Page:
- source: Family History Library Catalog
- source: Family History Library Catalog
- the following text is based on an article in Wikipedia
Kennington is an area of London, England, south of the River Thames.
It is mainly within the London Borough of Lambeth, running along the boundary with the London Borough of Southwark--a boundary which can be discerned from the early medieval period between the parishes of Lambeth and Southwark St. George the Martyr. It is located 1.4 miles (2.3 km) southeast of Charing Cross (a point considered to be the centre of London from which distances are measured), in Inner London. It was a royal manor in the ancient parish of Lambeth St. Mary in the county of Surrey and was the administrative centre of the parish from 1853. Proximity to central London was key to the development of the area as a residential suburb and it was incorporated into the metropolitan area of London in 1855.
Kennington is the location of several significant London landmarks: the Oval cricket ground, and Kennington Park. Its population at the United Kingdom Census 2011 was 21,287.
A Vision of Britain through Time provides the following description of Kennington from John Bartholomew's Gazetteer of the British Isles of 1887:
- "Kennington.-- eccl. dists. (St James, St John, and St Mark), Lambeth par., Surrey, forming a [southern] suburb of London - population, St James: 6,395; St Mark: 13,951; St John (partly in Camberwell par.)"
The ecclesiastical parishes of Kennington St. James, Kennington St. Mark, Kennington St. John, and South Kennington have all been redirected here.
Greater London Research Tips
- See wiki.familysearch.org under "London" and also under "Middlesex", "Surrey" and "Kent" for key information about Greater London's jurisdictions and records, plus links to indexes, reference aids and Family History Library holdings.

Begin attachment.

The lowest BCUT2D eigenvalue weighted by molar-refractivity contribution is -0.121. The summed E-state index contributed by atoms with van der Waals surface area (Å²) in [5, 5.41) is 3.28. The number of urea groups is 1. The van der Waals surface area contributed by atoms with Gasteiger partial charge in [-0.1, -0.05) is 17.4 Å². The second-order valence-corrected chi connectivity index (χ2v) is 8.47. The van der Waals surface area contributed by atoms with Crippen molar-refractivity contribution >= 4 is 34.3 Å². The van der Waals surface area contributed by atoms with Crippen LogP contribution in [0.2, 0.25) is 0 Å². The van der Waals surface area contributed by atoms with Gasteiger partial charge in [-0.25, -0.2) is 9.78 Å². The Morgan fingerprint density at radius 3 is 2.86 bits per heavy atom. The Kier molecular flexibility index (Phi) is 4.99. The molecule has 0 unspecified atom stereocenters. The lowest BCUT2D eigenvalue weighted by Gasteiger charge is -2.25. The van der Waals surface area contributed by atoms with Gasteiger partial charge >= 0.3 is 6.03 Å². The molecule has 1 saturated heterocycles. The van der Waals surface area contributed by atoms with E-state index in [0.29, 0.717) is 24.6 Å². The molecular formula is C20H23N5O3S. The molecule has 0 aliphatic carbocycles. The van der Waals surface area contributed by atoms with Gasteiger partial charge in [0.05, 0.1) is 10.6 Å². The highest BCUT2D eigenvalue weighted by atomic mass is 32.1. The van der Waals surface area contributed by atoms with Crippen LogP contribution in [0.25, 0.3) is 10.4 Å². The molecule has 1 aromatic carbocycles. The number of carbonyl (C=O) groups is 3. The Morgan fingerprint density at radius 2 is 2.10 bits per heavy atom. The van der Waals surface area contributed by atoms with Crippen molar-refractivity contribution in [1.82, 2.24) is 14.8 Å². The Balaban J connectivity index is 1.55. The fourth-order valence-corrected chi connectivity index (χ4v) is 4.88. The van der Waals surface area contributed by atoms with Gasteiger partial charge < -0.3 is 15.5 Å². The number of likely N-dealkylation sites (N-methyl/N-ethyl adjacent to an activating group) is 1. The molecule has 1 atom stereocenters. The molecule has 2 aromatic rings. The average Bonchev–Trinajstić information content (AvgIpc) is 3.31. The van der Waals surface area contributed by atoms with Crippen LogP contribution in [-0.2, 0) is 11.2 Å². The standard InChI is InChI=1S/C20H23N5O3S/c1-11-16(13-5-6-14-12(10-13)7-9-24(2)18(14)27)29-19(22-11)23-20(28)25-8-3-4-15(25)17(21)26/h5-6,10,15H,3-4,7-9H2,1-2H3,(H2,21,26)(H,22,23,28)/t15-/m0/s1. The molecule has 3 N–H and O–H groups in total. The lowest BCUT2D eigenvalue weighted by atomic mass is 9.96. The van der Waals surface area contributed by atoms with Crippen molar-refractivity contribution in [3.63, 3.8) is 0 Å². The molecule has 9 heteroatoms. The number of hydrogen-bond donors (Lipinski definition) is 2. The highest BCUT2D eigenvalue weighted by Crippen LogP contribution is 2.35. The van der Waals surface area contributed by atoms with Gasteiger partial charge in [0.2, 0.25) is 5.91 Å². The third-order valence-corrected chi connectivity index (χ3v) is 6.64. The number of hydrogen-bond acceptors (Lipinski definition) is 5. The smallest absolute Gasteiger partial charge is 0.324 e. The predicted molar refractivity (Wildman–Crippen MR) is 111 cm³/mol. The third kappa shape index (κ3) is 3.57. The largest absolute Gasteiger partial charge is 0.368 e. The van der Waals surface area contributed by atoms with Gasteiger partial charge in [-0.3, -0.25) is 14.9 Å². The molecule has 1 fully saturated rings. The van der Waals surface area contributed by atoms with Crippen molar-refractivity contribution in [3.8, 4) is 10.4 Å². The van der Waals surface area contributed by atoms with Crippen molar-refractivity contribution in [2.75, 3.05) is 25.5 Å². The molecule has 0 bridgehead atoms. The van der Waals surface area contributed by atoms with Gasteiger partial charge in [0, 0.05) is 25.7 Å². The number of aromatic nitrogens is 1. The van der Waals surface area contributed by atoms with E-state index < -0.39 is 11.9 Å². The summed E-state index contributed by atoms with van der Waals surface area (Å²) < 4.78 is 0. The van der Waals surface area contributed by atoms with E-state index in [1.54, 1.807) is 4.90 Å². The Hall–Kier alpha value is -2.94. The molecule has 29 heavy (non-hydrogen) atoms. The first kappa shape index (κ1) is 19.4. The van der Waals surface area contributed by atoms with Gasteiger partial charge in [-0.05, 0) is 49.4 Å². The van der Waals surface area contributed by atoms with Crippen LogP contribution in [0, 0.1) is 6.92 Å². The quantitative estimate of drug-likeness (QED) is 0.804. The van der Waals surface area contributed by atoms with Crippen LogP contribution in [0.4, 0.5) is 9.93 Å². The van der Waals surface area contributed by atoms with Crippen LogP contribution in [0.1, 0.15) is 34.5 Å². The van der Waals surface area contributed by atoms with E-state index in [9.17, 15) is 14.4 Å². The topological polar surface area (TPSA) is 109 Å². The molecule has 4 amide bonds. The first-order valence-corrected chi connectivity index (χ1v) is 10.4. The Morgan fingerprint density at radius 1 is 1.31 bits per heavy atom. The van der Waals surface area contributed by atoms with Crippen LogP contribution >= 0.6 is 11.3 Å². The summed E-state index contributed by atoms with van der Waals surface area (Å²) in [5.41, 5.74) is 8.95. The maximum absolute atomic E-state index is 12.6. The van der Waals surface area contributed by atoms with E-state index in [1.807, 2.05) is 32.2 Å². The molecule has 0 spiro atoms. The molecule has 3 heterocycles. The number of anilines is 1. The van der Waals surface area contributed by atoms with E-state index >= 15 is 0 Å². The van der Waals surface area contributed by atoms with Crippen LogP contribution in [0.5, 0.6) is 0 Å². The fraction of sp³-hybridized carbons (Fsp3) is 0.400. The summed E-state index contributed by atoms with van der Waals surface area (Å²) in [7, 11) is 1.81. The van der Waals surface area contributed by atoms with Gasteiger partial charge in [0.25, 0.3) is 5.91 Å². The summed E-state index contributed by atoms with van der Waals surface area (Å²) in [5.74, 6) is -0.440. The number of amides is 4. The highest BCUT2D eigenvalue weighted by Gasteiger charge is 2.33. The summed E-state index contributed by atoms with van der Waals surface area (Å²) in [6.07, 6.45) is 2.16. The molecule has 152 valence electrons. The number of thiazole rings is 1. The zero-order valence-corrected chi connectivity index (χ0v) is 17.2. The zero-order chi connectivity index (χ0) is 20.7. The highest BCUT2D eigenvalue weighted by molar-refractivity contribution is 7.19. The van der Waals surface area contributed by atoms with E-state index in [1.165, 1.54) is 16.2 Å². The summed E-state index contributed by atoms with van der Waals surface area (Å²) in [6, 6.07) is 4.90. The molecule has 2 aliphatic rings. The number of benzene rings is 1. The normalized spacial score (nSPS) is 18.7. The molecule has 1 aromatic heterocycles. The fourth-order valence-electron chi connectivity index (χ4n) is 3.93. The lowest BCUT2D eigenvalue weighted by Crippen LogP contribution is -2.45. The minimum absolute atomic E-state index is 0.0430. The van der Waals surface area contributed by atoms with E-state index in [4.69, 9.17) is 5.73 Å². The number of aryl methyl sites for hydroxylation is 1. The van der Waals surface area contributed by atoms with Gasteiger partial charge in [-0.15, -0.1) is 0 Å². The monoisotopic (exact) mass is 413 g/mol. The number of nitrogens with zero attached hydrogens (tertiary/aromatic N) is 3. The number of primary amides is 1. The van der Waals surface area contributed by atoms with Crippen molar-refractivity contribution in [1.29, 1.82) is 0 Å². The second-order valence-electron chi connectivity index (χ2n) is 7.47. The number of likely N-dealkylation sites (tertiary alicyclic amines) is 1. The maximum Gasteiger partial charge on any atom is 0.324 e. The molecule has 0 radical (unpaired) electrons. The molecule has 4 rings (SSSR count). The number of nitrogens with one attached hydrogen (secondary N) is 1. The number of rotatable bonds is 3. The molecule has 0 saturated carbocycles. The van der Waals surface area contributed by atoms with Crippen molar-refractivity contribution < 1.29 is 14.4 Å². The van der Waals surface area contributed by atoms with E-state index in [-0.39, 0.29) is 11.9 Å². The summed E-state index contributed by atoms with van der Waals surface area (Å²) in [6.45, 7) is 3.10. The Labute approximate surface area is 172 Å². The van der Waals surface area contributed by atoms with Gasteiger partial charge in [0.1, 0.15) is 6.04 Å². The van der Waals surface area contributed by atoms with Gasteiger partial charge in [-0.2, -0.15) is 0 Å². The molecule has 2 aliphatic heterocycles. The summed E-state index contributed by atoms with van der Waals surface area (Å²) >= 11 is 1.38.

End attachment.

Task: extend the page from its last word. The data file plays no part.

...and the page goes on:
- The London Metropolitan Archives (40 Northampton Road, Clerkenwell, London EC1R 0HB) holds records relating to the whole of Greater London. Ancestry (subscription necessary) has produced transcriptions and provides images of lists of baptisms, marriages, and burials in churches across Greater London. These lists start in 1813 and stretch into the 20th century.
- GENUKI has a long list of websites and archive holders in addition to London Metropolitan Archives above. (The list from GENUKI is not maintained so well that there is never a dead link in it. However, it is often worth googling the title given on the page just in case the contributor has reorganized their website.)
- GENUKI also has a list of the Archives and Local Studies Libraries for each of the boroughs of Greater London.
- The London Encyclopaedia by Ben Weinreb and Christopher Hibbert. An e-book available online through Google, originally published by Pan Macmillan. There is a search box in the left-hand pane.
- London Lives. A very useful free website for anyone researching their London ancestors between the years 1690-1800. This is a fully searchable edition of 240,000 manuscripts from eight archives and fifteen datasets, giving access to 3.35 million names.
- London Ancestor, a website belonging to one of the London family history societies, has a list of transcriptions of directories from the 18th century, listing in one case "all the squares, streets, lanes, courts, yards, alleys, &C. in and about Five Miles of the Metropolis..." In other parts of the same website are maps of various parts of 19th century London and Middlesex.
- The proceedings of the Old Bailey, London's central criminal court, 1674-1913. A fully searchable edition of the largest body of texts detailing the lives of non-elite people ever published, containing 197,745 criminal trials held at London's central criminal court. This website is free to use.
- Registration Districts in London, Registration Districts in Middlesex, Registration Districts in Surrey, Registration Districts in Kent, are lists of the registration districts used for civil registration (births, marriages and deaths, as well as the censuses). There are linked supporting lists of the parishes which made up each registration district, the dates of formation and abolition of the districts, the General Register Office numbers, and the local archive-holding place. This work has been carried out by Brett Langston under the agency of GENUKI (Genealogy United Kingdom and Ireland) and UKBMD - Births, Marriages, Deaths & Censuses on the Internet.